If your child has Lyme disease, we will ensure appropriate treatment to eradicate the Lyme disease infection. If your child does not have Lyme disease, we will work to determine the true cause of your child’s illness and avoid the misdiagnosis and treatment of Lyme disease when it is not necessary.
Treatment with appropriate antibiotics in the early stages of Lyme disease leads to rapid and complete resolution of symptoms without permanent damage. Oral antibiotics that are commonly used to treat Lyme disease include doxycycline, amoxicillin or cefuroxime, and are typically given as a two- to four-week course, depending on the stage of the infection.
Lyme disease typically responds very well to antibiotics, but if symptoms have not resolved after the initial course of antibiotics, a second course of antibiotics is sometimes necessary.
Individuals with neurologic or cardiac involvement may require IV antibiotics. Children with cardiac, joint or brain involvement from Lyme disease may need additional follow-up with pediatric specialists.
Patients with Lyme disease who complete a full course of antibiotics as recommended typically do not have lasting or long-term consequences from their illness. If symptoms persist despite antibiotic treatment, alternative diagnoses must be considered. Long-term (i.e. many months) IV antibiotics have not been shown to be of benefit.
If your child has had a Lyme infection, your child’s body will continue to produce antibodies to the Lyme disease infection long after the disease is completely treated. This does not mean that your child still has an active infection, rather that your child’s body continues to actively fight against any possible re-infection by the Lyme disease-causing bacterium.
Children who developed “bull’s eye” rashes and were treated early in the course of a Lyme disease infection, re-infection is possible after treatment. This is because the antibiotics cleared the infection before your child’s body could develop protective immunity against future Lyme disease infections.
Lyme disease prevention
The best way to prevent Lyme disease is by avoiding tick bites altogether. Despite your best efforts, a tick may still find your child. That’s why it’s so important to regularly check your family for ticks and properly remove any ticks you find.
Preventing tick bites
Some tips to avoid tick bites:
- Avoid areas where ticks live. Remind your child to walk on cleared paths and pavement through wooded areas and fields whenever possible.
- Wear a hat, long pants and long sleeves when walking in shaded, wooded areas. It’s important to cover all exposed skin, even in the summer.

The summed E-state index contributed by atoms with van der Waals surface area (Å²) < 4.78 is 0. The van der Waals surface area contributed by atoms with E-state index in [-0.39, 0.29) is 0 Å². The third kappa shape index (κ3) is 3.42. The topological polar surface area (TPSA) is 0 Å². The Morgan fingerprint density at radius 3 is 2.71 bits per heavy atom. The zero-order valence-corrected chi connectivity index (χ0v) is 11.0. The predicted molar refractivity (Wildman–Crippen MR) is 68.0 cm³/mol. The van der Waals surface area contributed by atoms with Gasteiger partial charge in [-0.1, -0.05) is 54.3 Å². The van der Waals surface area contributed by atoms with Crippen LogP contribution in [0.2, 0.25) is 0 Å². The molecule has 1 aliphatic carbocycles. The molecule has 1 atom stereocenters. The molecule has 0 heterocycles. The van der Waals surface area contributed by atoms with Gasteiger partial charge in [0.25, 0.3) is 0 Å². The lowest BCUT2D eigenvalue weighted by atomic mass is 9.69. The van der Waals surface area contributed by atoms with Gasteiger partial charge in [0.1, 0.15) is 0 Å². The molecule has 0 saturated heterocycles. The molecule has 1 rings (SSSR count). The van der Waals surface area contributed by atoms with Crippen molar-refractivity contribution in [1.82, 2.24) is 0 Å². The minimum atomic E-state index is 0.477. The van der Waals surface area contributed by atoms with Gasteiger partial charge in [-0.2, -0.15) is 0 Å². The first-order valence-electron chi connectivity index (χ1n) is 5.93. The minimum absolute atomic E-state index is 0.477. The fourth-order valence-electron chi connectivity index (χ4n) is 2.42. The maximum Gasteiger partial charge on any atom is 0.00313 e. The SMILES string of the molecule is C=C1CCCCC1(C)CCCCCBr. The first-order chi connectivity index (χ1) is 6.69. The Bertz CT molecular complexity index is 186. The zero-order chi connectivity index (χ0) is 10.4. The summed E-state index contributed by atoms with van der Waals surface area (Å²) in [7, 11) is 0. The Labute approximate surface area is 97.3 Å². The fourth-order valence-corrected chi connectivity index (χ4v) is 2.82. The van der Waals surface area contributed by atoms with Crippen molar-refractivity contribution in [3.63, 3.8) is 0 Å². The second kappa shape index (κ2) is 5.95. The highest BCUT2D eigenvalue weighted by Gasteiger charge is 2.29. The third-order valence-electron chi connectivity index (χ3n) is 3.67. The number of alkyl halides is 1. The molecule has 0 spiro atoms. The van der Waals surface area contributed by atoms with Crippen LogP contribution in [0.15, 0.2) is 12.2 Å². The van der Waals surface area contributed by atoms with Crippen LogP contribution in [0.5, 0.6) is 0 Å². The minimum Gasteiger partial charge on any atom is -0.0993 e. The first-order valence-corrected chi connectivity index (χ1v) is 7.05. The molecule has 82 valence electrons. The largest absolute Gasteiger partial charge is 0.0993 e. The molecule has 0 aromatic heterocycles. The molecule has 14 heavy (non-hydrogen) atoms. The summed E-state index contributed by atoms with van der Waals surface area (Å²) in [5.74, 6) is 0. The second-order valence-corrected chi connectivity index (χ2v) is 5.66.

- Pull your child’s hair back in a ponytail or tucked into a cap. Ticks can’t jump from trees or fly, but they can crawl up your child’s hair.
- Use insect repellents safely. Products that contain DEET are tick repellents, but aren’t 100 percent effective. Use a children's insect repellent (10 to 30 percent DEET) for your child. You can apply it to shirt collars, sleeves, and pant cuffs as well as exposed skin. Do not use repellent on infants less than 1 year of age. Do not apply to the area around your child's nose, mouth and eyes. Do not apply over any cuts or open sores.
- Be safe with products that contain DEET.
- Do not allow children less than 10 years of age to apply repellent themselves.
- Do not apply to young children’s hands or around eyes and mouth.
- Do not breathe in, swallow or get into the eyes (DEET is toxic if swallowed).
- Do not put repellent on wounds or broken skin.
- Encourage your child to shower as soon as possible after coming indoors. Showering will help to remove unattached ticks.
Check for ticks
If you live in or are visiting an area where Lyme disease infections have been reported, it is important to check your family often for ticks, including your pets. Places to check include:
- Common tick hideouts, such as the belly button, in and behind the ears, on the neck, at the hairline, armpits, groin and the scalp.
- Parts of the body that bend, such as behind the knees, between fingers and toes, underarms and groin.
- Areas of pressure points, such as where elastic waistbands touch the skin, where clothing presses on the skin.
Visually check all other areas of the body and hair, and run fingers gently over skin. Run a fine-toothed comb through your child's hair to check for ticks daily.
What to do if you find a tick
If you see a tick, try to remove it from your child’s body. If the tick was on the body for less than 36 hours, it may help prevent infection.
To safely remove a tick:
- Use fine-tipped tweezers to grasp the tick at its head or mouth, close to the skin.
- Pull firmly on the tick until it releases the skin. Try to ease out any parts that get stuck in the skin.
- Wash the bite area with rubbing alcohol or soap and water and apply an antiseptic lotion or cream.
Reviewed by Jay Mehta, MD, MS